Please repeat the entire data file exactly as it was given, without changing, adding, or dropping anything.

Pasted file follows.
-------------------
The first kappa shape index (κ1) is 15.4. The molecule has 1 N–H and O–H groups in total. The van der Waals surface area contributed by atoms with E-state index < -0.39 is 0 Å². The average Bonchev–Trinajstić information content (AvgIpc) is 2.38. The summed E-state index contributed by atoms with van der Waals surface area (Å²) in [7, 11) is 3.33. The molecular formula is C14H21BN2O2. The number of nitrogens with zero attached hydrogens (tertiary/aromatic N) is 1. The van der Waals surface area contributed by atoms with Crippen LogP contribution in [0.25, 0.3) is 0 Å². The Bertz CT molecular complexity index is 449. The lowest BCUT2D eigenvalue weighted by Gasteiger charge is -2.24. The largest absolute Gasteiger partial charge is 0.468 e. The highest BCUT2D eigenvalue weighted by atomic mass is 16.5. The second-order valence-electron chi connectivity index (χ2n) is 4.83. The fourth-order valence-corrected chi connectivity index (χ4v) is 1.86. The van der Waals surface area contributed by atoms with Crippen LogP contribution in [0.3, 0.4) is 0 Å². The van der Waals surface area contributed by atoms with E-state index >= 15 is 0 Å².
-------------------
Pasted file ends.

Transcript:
The first kappa shape index (κ1) is 15.4. The molecule has 1 N–H and O–H groups in total. The van der Waals surface area contributed by atoms with E-state index < -0.39 is 0 Å². The average Bonchev–Trinajstić information content (AvgIpc) is 2.38. The summed E-state index contributed by atoms with van der Waals surface area (Å²) in [7, 11) is 3.33. The molecular formula is C14H21BN2O2. The number of nitrogens with zero attached hydrogens (tertiary/aromatic N) is 1. The van der Waals surface area contributed by atoms with Crippen LogP contribution in [0.25, 0.3) is 0 Å². The Bertz CT molecular complexity index is 449. The lowest BCUT2D eigenvalue weighted by Gasteiger charge is -2.24. The largest absolute Gasteiger partial charge is 0.468 e. The highest BCUT2D eigenvalue weighted by atomic mass is 16.5. The second-order valence-electron chi connectivity index (χ2n) is 4.83. The fourth-order valence-corrected chi connectivity index (χ4v) is 1.86. The van der Waals surface area contributed by atoms with Crippen LogP contribution in [0.3, 0.4) is 0 Å². The van der Waals surface area contributed by atoms with E-state index >= 15 is 0 Å².